Several years ago I decided to take a good ol’ stab at group therapy.
As a former actor turned full-time writer who was now permanently residing inside the lonely four walls of her ever-demented mind, I missed sitting on the floor of a black-box theatre baring my soul to a group wildly sensitive thespians. Wasn’t group therapy the next best thing to the theatre?
Plus, every descent talk therapist I found on the great Isle of Manhattan was at least $400 an hour and definitely did not take insurance.
Also, there was something that seemed very chic to me about group therapy. I mean, what is more classic Manhattan than group therapy?
After a head-first, deep dive into the dark and stormy waters of the internet, I had not only unearthed affordable group therapy — I had found affordable lesbian group therapy. I was f*cking thrilled. I had thought lesbian group therapy was an Upper West Side urban legend! I even got over my generational fear of the phone and called up the shrink to make sure the whole thing was indeed real and not a dark ploy to get emotionally fragile gay women to audition for seedy adult films.
Not only was the group real, it was in Soho — the most fashionable neighborhood in New York. I felt like I was living my deepest “The L Word fantasy, if “The L Word” had more Tri-State reared Jews and was directed by a lesbian Larry David. I envisioned myself sitting on a shag rug, cross-legged in black skinny jeans, empathetically listening to a power lesbian melting down as she wept over the paralyzing stress of balancing her love life with the immense pressure of running a fortune 500 company. I saw a room sprinkled with diverse dykes warmly spilling their deepest, darkest secrets in the safety of a modern penthouse apartment, the kind that is full of so much natural light that there is no need for lamps (gag), and when the sun sets, the whole room glows bubble gum pink. In my mind’s eye, I saw a fierce shrink evangelizing us on the importance of self-care in all her silver-foxed intellectual glory as she drowned in an oversized cable-knit sweater!
Group therapy turned out to be a far different show than my wild imagination had initially curated, but it was still cool. It was full of women like me; millennial queers on a budget trying desperately to find a glimpse of clarity in the blur of booze, bars, sex, love, mental illness, and career. The room smelled like mothballs and radiator-cooked skin and bore one teeny, tiny window that overlooked a bleak, gray building. In lieu of shag rugs and a pink sunset glow, it was stained carpeting and the kind of yellow fluorescent lighting that makes pale skin look sickly and jaundice.
It wasn’t glamorous — it was better than glamorous. It was raw. Unhinged. Messy. Desperate. Beautiful.
Though the group was made up of all millennial lesbians like myself, they were not women I ever saw out and about, carousing the dyked out streets of the West Village Thursday through Saturday. Most of my therapy cohorts worked in the city but lived and loved and drank and f*cked on Long Island or New Jersey.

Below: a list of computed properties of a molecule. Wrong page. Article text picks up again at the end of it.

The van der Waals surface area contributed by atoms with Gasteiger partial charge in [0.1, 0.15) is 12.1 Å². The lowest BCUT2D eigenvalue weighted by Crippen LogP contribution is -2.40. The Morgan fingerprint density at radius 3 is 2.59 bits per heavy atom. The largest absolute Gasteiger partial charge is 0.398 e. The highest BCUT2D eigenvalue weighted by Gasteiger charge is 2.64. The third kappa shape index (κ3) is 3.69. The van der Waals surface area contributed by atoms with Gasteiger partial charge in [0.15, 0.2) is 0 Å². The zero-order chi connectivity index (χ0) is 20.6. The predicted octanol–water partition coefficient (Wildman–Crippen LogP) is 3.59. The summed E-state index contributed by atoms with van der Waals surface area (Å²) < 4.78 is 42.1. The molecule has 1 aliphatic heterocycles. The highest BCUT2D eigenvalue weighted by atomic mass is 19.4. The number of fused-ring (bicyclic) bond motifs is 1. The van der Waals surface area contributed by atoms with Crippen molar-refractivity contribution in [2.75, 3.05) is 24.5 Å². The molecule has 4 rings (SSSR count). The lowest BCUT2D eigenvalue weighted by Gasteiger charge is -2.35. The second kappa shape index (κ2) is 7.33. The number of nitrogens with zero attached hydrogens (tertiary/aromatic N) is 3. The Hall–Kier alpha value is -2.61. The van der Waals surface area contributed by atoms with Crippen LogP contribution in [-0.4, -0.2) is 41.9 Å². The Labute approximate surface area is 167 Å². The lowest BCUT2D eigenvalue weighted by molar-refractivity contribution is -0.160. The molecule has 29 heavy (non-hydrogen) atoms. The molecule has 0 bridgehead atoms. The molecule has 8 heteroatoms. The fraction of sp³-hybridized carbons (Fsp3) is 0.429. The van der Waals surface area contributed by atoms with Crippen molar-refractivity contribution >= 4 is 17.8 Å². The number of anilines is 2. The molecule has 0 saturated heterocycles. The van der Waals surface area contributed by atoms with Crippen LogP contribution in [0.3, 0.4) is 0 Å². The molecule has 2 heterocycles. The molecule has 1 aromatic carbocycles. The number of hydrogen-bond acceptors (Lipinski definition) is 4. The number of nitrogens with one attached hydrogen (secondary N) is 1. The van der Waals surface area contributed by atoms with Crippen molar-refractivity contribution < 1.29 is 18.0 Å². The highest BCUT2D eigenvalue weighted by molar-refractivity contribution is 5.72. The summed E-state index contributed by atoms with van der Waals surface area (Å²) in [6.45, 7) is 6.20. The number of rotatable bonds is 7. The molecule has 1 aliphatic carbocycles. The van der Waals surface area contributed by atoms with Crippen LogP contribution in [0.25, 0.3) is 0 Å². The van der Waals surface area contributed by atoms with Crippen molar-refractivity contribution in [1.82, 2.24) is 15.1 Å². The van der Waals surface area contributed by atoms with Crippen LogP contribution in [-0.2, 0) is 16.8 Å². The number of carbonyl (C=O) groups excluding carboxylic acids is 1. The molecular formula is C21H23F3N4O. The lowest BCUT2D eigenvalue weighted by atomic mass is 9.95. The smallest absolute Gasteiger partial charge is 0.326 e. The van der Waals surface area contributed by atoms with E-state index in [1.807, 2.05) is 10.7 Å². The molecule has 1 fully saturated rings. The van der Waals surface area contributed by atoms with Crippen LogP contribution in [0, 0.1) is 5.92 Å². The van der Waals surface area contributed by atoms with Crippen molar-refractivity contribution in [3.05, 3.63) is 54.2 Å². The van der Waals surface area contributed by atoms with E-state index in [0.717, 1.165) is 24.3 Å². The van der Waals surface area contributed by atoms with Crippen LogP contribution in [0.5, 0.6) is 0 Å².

One night, I was finally set to go on a date with a girl I’d been talking to for weeks on Tinder. Her name was Gwen, and she was super sexy and just my type: witty and bright with a face that held court to cheekbones so high, just looking at them sparked up my fear of heights.
We both had crazy schedules and the stars never seemed to align for us to meet in person, so the intensity of the buildup had created a fantastic sexual tension that was palpable through the screens of our phones.
“Where should we meet?” I typed.
“Stonewall. 10 p.m.”
I was relieved. Most of the girls I’d been talking to seemed to keep recommending annoying first date ideas like walks in Central Park and SoulCycle classes. Maybe a workout or an innocent stroll is an ideal first date for *some* women, but not I’m not that guy, babe. If I don’t know you yet, I require a strong cocktail and dim lighting to lubricate my shy personality.
And the fact that Gwen wanted to meet at Stonewall — the gayest bar of all gay bars in the nation — at the sleazy time of 10 p.m. on a school night proved my instincts were correct: Gwen was a f*ckboy. And I was in no mood to meet someone I could fall in love with. I craved a cold-hookup — empty, flirty text-messages.
I craved a f*ckboy that could hold a candle next to my f*ckgirl.
I was a little buzzed from a work party when I arrived at Stonewall. Stonewall was full of baby dykes; you could hear them loudly chirping all the way down Christopher Street. I smiled as I watched 21-year-olds take down shots and shoot their competition dirty looks from across the bar in their faux leather jackets and nose rings and tattoos so new they raised against their skin. I was lost in the epic theatrical performance that is baby gays freshly released into the concrete wild jungle when Gwen appeared.
“Hi, are you Zara?” Gwen asked pushing her long dark bangs out of her twinkly eyes.
“Yes,” I said studying Gwen’s lips, which were so soft and so pillowy that they were hypnotic.
Her energy was soft and tough, an irresistible, dangerous combination that makes me mumbly and nervous. I took a $3 swig of my $7 cocktail. My clammy hands slipped against the cool glass.